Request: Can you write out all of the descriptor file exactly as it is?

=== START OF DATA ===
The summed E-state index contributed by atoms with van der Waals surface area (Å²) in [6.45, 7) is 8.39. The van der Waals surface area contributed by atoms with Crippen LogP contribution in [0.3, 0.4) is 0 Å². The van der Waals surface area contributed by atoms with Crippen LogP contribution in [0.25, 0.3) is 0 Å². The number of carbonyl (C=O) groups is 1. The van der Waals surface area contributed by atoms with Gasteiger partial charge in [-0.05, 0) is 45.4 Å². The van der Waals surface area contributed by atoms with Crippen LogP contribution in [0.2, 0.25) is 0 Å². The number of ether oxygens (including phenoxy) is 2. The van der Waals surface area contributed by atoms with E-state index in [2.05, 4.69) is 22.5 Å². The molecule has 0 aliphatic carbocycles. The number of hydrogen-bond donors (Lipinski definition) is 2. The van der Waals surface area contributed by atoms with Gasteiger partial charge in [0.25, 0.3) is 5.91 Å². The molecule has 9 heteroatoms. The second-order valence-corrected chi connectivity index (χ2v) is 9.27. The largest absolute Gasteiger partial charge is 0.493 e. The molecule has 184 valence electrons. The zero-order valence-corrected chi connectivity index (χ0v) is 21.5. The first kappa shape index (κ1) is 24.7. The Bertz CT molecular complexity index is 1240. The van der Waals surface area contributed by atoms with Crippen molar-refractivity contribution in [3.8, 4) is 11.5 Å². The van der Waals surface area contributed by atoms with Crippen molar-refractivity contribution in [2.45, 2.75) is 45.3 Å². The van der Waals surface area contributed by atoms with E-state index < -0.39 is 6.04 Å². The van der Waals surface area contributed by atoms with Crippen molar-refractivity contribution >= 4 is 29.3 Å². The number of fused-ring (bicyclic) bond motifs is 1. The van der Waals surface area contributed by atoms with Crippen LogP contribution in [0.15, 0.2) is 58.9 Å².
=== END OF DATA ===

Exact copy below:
The summed E-state index contributed by atoms with van der Waals surface area (Å²) in [6.45, 7) is 8.39. The van der Waals surface area contributed by atoms with Crippen LogP contribution in [0.3, 0.4) is 0 Å². The van der Waals surface area contributed by atoms with Crippen LogP contribution in [0.25, 0.3) is 0 Å². The number of carbonyl (C=O) groups is 1. The van der Waals surface area contributed by atoms with Gasteiger partial charge in [-0.05, 0) is 45.4 Å². The van der Waals surface area contributed by atoms with Crippen LogP contribution in [0.2, 0.25) is 0 Å². The number of ether oxygens (including phenoxy) is 2. The van der Waals surface area contributed by atoms with E-state index in [2.05, 4.69) is 22.5 Å². The molecule has 0 aliphatic carbocycles. The number of hydrogen-bond donors (Lipinski definition) is 2. The van der Waals surface area contributed by atoms with Gasteiger partial charge in [0.25, 0.3) is 5.91 Å². The molecule has 9 heteroatoms. The second-order valence-corrected chi connectivity index (χ2v) is 9.27. The largest absolute Gasteiger partial charge is 0.493 e. The molecule has 184 valence electrons. The zero-order valence-corrected chi connectivity index (χ0v) is 21.5. The first kappa shape index (κ1) is 24.7. The Bertz CT molecular complexity index is 1240. The van der Waals surface area contributed by atoms with Crippen molar-refractivity contribution in [3.8, 4) is 11.5 Å². The van der Waals surface area contributed by atoms with Crippen molar-refractivity contribution in [2.45, 2.75) is 45.3 Å². The van der Waals surface area contributed by atoms with E-state index < -0.39 is 6.04 Å². The van der Waals surface area contributed by atoms with Crippen molar-refractivity contribution >= 4 is 29.3 Å². The number of fused-ring (bicyclic) bond motifs is 1. The van der Waals surface area contributed by atoms with Crippen LogP contribution in [0.15, 0.2) is 58.9 Å².